Indian PM To Visit All Five Central Asian States To Discuss Energy, Defense
Indian Prime Minister Narendra Modi is planning to visit all five Central Asian republics next week; the visit is expected to focus on energy cooperation but will also seek to boost India's growing military ties in the region and will include a visit to the newly built Indian military hospital in Tajikistan.
The tour will take place July 6-13, and will also include a stop in Ufa, Russia, for the summits of the Shanghai Cooperation Organization and BRICS -- India is a current member of the latter and is expected to join the former as a full member (along with Pakistan) at this summit.
"Countering the spread of Islamic State (IS) terror will be a key part" of the visit," The Hindu newspaper reported, citing "sources."
"The Prime Minister will discuss counter-terror technology, training forces and also countering radicalism. Significantly, the government had also appointed former [Intelligence Bureau] chief Asif Ibrahim as a special envoy recently, with a mandate to discuss the spread of IS and terrorism, and liaise with governments abroad on the issue," the newspaper reported. “'Given India’s efforts to counter Islamic radicalism, these Central Asian states, are natural allies,' an Indian official said."
Modi's visit to Tajikistan will include a trip to the military hospital that India built there last year, another Indian newspaper, The Sunday Standard, reported. "Over 70 Indian personnel are posted at the hospital, which has also taken in civilian patients, to train local staff to use the state-of-the-art medical equipment. It is a visible strategic footprint in the region," the paper reported.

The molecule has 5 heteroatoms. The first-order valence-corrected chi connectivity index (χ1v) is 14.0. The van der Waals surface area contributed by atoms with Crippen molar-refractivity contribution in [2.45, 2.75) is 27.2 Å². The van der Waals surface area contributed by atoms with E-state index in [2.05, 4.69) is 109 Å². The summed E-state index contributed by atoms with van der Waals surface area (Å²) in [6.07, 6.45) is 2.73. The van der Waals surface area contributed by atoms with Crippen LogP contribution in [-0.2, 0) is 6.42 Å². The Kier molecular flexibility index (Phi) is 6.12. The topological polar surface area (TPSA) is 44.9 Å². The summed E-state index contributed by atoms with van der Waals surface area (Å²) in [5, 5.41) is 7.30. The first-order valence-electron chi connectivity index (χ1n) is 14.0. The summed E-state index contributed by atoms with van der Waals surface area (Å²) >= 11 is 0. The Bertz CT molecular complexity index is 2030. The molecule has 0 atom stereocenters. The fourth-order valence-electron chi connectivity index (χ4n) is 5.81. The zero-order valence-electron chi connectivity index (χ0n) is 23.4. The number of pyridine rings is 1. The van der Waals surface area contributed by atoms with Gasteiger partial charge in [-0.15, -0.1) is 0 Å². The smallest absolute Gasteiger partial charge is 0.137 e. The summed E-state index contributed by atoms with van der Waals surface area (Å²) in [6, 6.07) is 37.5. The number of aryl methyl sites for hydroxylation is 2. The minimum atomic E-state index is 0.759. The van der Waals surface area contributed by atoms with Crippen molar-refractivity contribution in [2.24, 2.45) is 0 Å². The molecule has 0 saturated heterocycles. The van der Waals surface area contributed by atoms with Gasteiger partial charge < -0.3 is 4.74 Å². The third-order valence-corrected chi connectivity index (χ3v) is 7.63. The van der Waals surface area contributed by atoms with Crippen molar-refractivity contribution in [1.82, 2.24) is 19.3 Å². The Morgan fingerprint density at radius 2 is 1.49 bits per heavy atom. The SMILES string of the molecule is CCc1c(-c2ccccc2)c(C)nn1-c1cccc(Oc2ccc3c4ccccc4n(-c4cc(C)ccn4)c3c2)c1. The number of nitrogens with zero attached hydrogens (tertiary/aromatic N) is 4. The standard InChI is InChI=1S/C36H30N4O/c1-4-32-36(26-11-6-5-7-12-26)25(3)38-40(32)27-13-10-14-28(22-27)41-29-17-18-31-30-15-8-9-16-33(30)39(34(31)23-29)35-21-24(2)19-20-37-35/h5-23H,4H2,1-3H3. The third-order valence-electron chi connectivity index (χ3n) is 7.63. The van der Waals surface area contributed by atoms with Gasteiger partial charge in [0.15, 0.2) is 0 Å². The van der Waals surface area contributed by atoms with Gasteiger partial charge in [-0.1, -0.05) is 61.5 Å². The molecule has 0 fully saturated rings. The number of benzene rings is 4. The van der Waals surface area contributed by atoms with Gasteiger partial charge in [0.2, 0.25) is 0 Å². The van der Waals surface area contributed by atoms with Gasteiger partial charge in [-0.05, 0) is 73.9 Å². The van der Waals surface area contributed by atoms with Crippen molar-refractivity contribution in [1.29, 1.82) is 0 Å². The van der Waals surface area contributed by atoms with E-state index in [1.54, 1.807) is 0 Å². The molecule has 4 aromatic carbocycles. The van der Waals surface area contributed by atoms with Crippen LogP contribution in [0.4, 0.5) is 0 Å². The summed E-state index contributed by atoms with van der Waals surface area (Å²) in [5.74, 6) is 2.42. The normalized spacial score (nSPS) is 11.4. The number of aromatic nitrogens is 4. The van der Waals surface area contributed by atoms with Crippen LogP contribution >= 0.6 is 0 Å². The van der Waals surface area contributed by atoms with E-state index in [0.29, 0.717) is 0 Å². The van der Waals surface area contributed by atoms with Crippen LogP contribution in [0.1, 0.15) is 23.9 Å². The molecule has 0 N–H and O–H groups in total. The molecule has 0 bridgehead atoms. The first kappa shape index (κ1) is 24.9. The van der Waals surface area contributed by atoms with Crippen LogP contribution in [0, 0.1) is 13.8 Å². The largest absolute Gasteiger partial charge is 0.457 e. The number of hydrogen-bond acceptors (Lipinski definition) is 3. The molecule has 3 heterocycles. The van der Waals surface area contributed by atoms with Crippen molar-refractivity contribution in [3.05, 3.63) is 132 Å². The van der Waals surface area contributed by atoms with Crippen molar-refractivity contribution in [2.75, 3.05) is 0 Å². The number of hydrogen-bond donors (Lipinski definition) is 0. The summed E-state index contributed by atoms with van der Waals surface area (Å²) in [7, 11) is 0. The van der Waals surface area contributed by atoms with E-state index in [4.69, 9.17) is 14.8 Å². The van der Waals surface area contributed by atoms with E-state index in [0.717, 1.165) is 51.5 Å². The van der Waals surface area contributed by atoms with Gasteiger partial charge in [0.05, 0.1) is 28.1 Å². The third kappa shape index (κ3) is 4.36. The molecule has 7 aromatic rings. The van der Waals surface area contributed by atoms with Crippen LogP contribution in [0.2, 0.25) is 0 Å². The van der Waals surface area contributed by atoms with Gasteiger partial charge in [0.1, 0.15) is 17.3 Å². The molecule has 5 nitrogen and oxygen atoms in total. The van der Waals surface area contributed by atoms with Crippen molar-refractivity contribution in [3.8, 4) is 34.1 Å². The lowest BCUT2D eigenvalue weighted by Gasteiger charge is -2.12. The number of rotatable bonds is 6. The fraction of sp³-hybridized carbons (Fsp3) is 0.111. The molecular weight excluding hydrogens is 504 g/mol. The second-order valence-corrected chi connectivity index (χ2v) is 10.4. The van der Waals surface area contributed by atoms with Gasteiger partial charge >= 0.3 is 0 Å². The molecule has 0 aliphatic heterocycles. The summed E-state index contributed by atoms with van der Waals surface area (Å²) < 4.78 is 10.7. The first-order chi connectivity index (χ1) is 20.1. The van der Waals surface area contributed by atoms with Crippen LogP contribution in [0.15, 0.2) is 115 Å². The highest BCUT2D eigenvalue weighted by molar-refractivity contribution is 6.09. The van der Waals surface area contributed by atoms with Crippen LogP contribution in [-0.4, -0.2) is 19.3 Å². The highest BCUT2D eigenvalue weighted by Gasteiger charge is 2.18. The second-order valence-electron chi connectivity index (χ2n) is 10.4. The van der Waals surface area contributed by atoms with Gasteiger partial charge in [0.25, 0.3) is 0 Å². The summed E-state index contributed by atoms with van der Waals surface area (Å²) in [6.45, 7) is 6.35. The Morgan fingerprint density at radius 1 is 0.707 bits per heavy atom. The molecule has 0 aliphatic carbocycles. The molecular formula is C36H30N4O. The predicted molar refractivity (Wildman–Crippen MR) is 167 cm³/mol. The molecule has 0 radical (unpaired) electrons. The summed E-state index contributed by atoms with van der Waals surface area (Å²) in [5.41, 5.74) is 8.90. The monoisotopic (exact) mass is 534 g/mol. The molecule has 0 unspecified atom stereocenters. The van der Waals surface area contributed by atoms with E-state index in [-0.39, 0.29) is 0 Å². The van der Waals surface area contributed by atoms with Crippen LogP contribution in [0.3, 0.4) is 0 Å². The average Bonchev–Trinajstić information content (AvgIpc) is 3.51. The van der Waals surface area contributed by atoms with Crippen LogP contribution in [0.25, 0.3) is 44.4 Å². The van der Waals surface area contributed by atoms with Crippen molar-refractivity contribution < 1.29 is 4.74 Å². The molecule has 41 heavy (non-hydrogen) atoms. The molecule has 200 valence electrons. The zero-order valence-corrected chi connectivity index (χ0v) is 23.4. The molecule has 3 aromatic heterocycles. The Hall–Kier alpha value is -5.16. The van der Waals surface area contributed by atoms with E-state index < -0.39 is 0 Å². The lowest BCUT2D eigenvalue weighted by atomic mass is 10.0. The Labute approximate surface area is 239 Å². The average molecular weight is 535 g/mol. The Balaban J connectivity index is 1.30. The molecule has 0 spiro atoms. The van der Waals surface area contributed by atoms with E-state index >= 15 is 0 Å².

It's not clear whether Modi will visit the Ayni air base outside Dushanbe, which India has spent millions renovating, but in an interview with the newspaper Tajikistan's ambassador to India Mirzosharif Jalolov, said that the renovations were still ongoing.
"India has close defence ties with the country and Tajik cadets and officers are trained in Indian military institutions," the paper reported. "India has been refurbishing the Ayni airfield, which Jalolov said was 'nearing completion'. He clarified that there were no Indian fighter planes stationed at the airbase. 'There are some cargo planes, but that’s it,' he said."
There was a lot of speculation several years ago about the Ayni air base and India's role in it, but in the end the expert consensus seemed to be that Russia somehow blocked India from using the base even after the latter had renovated it.
Other items on the visit's agenda include the Turkmenistan-Afghanistan-Pakistan-India gas pipeline project, the CASA-1000 project to transmit electricity from Central Asia to South Asia, and other energy projects.
But Indian military activity in the region has been steadily growing; earlier this year India completed its first-ever joint drills in Kyrgyzstan at a high-altitude military research center that India helped construct. We'll see if anything more comes out of this visit.